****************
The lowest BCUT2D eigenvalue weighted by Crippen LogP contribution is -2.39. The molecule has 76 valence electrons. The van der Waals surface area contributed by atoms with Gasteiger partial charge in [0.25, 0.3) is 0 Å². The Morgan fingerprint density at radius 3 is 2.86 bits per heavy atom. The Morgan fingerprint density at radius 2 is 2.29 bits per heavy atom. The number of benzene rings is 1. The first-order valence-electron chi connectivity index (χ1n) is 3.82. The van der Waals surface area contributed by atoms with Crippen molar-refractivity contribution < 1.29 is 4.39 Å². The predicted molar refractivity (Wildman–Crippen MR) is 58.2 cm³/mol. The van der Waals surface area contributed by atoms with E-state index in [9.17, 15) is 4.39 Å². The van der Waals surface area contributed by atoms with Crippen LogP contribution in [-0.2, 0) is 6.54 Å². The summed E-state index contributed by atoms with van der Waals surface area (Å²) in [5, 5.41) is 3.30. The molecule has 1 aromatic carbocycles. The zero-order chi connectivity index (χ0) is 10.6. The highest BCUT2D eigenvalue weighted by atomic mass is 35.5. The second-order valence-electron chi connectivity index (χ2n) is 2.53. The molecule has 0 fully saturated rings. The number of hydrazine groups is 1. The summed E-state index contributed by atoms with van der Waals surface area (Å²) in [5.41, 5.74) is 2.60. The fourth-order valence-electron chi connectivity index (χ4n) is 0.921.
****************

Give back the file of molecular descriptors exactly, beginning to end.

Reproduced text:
The lowest BCUT2D eigenvalue weighted by Crippen LogP contribution is -2.39. The molecule has 76 valence electrons. The van der Waals surface area contributed by atoms with Gasteiger partial charge in [0.25, 0.3) is 0 Å². The Morgan fingerprint density at radius 3 is 2.86 bits per heavy atom. The Morgan fingerprint density at radius 2 is 2.29 bits per heavy atom. The number of benzene rings is 1. The first-order valence-electron chi connectivity index (χ1n) is 3.82. The van der Waals surface area contributed by atoms with Crippen molar-refractivity contribution < 1.29 is 4.39 Å². The predicted molar refractivity (Wildman–Crippen MR) is 58.2 cm³/mol. The van der Waals surface area contributed by atoms with E-state index in [9.17, 15) is 4.39 Å². The van der Waals surface area contributed by atoms with Crippen LogP contribution in [-0.2, 0) is 6.54 Å². The summed E-state index contributed by atoms with van der Waals surface area (Å²) in [5, 5.41) is 3.30. The molecule has 1 aromatic carbocycles. The zero-order chi connectivity index (χ0) is 10.6. The highest BCUT2D eigenvalue weighted by atomic mass is 35.5. The second-order valence-electron chi connectivity index (χ2n) is 2.53. The molecule has 0 fully saturated rings. The number of hydrazine groups is 1. The summed E-state index contributed by atoms with van der Waals surface area (Å²) in [5.41, 5.74) is 2.60. The fourth-order valence-electron chi connectivity index (χ4n) is 0.921.